“Moral tone, is it? Wait till I show this to the old scalawag below there. Now whom will he blame for the moral tone, when he reads this letter? And I never thought of Bertram, the thievin’ little crook!”
Waving the missive triumphantly, he thundered down the stairs. Viola burst into almost hysterical laughter and Drayton was forced to laugh with her. “That shot of Scarboro’s rankled,” he said. “Let’s go down and hear them argue it out.”
In the dining room, however, yet another surprise awaited them. Terry was there, a picture of chagrin, but no Scarboro.
“The old villain skipped out,” he said disgustedly, “while we were tearing about after the other scoundrel! And what’s worse, he took the dust with him! Well, I’d not chase after either of them if ’twas to win me a kingdom.”
Very thoughtfully the three made their way to the library. Drayton picked up the crystal vial which Trenmore had flung away. One of its silver heads was dented to a yet more savage expression. Otherwise the Cerberus was unharmed. He offered it to Trenmore, but his friend waved the vial aside.
“I don’t want it,” he said grimly. “Sure, Bobby my lad, I think I’ll just give the thing to yourself and Viola for a wedding present — if you fear no ill luck from it.”
“A wedding present!” stammered Drayton. “See here, Terry, I— Viola, child, I love you too well to marry you! You don’t know of the disgrace into which I have fallen, nor, far worse, of the infamy of which I discovered myself capable. On the edge of death and in those strange surroundings, it didn’t seem to matter so much; but we are back in a real world again and — and by heaven! I think for me the other was the better place!”
Viola went to him and with her two hands on his arm looked up into his face. “Bobby,” she said, “I know what you mean. My brother told me of your sorrows and griefs, while we stood waiting for the examinations to begin, in the Green Room of the temple. He told me everything. Do you think I love you the less that you have suffered?”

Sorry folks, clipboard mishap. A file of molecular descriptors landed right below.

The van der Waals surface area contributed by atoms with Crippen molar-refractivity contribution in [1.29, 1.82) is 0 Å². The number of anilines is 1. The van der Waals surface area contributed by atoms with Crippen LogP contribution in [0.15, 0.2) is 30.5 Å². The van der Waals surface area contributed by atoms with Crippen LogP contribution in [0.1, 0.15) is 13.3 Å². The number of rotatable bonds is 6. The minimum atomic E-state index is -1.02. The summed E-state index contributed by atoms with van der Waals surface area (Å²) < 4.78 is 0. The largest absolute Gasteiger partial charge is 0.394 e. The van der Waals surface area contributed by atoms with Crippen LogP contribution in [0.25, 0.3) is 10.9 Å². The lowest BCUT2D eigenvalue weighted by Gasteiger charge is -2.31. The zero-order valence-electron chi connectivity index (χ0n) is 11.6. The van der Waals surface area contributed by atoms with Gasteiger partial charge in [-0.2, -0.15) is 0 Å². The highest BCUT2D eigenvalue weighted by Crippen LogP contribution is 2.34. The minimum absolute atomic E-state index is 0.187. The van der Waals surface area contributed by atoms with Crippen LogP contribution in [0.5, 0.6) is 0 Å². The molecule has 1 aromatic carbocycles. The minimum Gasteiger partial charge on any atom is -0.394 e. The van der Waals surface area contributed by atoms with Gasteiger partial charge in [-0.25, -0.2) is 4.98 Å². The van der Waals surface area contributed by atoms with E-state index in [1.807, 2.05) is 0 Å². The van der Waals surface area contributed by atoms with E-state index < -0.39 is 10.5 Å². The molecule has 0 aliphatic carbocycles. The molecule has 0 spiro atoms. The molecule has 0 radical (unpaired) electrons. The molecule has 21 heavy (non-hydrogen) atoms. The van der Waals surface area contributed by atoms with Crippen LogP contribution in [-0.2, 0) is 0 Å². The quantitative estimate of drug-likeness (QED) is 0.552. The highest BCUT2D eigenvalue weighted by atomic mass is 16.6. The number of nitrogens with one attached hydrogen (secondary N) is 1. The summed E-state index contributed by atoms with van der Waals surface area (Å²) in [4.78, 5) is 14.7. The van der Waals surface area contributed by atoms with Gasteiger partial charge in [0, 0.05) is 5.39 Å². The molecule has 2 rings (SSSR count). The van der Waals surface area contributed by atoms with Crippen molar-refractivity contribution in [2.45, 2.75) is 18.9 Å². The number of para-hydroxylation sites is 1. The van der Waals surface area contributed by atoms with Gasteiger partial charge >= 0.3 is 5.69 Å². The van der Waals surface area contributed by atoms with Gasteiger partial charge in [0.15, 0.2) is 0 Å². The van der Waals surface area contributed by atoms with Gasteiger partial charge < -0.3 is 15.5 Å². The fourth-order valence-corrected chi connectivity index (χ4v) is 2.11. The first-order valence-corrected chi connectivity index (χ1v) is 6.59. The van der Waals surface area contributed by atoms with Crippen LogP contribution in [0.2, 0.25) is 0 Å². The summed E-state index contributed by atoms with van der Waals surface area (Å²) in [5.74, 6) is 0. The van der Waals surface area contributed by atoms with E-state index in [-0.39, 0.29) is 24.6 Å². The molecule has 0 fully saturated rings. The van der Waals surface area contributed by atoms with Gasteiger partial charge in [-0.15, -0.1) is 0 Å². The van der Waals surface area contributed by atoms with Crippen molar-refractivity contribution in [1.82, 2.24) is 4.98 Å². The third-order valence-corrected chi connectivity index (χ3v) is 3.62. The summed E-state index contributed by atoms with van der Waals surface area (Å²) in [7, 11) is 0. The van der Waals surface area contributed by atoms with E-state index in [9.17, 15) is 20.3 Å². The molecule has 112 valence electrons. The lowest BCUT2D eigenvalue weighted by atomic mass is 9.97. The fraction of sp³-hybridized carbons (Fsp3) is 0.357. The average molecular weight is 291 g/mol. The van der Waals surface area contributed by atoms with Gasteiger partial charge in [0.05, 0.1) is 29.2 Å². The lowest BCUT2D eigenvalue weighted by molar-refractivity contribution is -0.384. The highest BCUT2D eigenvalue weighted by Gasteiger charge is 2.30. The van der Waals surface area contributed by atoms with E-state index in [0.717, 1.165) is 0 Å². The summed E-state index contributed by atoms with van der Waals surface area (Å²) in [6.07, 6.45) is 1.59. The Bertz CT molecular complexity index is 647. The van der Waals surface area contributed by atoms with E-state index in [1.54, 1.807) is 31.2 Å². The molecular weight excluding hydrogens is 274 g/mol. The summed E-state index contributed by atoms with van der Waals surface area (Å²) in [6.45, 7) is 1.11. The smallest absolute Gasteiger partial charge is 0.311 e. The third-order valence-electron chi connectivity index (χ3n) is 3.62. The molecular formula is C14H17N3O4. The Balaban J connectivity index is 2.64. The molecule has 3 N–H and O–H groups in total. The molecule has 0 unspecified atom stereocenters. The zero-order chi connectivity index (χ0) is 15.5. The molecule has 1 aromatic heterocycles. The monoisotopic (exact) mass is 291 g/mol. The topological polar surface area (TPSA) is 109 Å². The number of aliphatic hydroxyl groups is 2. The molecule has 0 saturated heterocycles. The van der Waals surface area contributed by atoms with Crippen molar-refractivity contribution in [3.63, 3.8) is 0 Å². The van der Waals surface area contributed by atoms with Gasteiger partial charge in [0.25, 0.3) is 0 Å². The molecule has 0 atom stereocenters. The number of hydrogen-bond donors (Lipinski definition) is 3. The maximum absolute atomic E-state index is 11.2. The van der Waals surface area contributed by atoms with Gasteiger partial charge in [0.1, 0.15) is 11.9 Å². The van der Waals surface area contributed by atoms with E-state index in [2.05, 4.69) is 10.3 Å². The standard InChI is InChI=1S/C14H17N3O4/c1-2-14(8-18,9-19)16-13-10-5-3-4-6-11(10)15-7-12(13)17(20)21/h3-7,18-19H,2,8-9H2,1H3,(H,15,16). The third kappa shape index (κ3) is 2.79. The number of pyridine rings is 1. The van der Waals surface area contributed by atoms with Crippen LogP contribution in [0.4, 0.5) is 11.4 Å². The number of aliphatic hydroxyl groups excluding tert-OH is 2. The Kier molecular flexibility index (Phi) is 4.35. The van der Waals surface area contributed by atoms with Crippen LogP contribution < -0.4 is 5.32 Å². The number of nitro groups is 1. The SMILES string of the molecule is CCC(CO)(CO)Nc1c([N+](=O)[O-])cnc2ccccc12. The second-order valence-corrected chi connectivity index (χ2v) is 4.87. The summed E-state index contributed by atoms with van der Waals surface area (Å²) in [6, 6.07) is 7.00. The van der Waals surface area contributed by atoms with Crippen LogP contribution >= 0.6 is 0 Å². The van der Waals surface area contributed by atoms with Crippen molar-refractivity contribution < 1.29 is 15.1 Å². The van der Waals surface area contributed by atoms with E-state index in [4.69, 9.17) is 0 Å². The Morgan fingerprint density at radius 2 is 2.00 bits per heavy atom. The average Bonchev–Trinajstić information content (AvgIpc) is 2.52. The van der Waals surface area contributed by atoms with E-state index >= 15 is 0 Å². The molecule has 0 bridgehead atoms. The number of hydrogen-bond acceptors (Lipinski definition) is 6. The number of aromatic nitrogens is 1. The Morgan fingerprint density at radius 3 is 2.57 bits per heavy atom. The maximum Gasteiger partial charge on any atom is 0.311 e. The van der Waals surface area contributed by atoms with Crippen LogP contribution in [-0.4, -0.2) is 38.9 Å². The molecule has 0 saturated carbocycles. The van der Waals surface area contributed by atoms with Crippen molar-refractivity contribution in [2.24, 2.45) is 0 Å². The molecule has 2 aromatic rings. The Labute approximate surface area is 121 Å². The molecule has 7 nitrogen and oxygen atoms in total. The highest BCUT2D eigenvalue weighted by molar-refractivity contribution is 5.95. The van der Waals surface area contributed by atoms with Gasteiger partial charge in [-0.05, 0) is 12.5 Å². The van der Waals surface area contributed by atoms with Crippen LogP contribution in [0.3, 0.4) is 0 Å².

“You don’t understand” he said hoarsely. Somehow he held himself from taking her in his arms. He looked to Trenmore, but that large, discreet gentleman had wandered over to the window and was staring out into the night. Drayton choked. “You might as well marry that thief Bertram!” he forced out.
“Marry Bertram!” She laughed softly and hid the flush of her cheek against his coat. “Why, but so I would marry Bertram did I love him as I love you, Bobby, darling!”
No attempt to persuade him of his own moral innocence could have had the least effect. That last naive assertion, however, was too much for Drayton. His arms swept about her.
Trenmore, looking over his shoulder, grinned and hastily resumed his scrutiny of the empty pavement outside.
“And so,” he murmured, “we’ll just take our worlds as we find them, Bobby, my lad! And we’ll see what can be done out there in Cincinnati. The scoundrels that downed him have gold. But I’ve gold myself. We’ll give them a chance to down a fighting Irishman. And maybe — who knows? — there’s a Red Bell hung for them, too, in the Dome of Justice. Aye, we’ll go spy out the land and think well and then strike hard! The way they’ll be wishing they’d crept in their holes and stayed there.”
And with a smile of pleased anticipation for that Olympian battle he sniffed afar, Trenmore turned to the immediate and more difficult task of exerting his Celtic wit and eloquence to persuade Robert Drayton to let him undertake it.
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Last updated Monday, December 22, 2014 at 10:54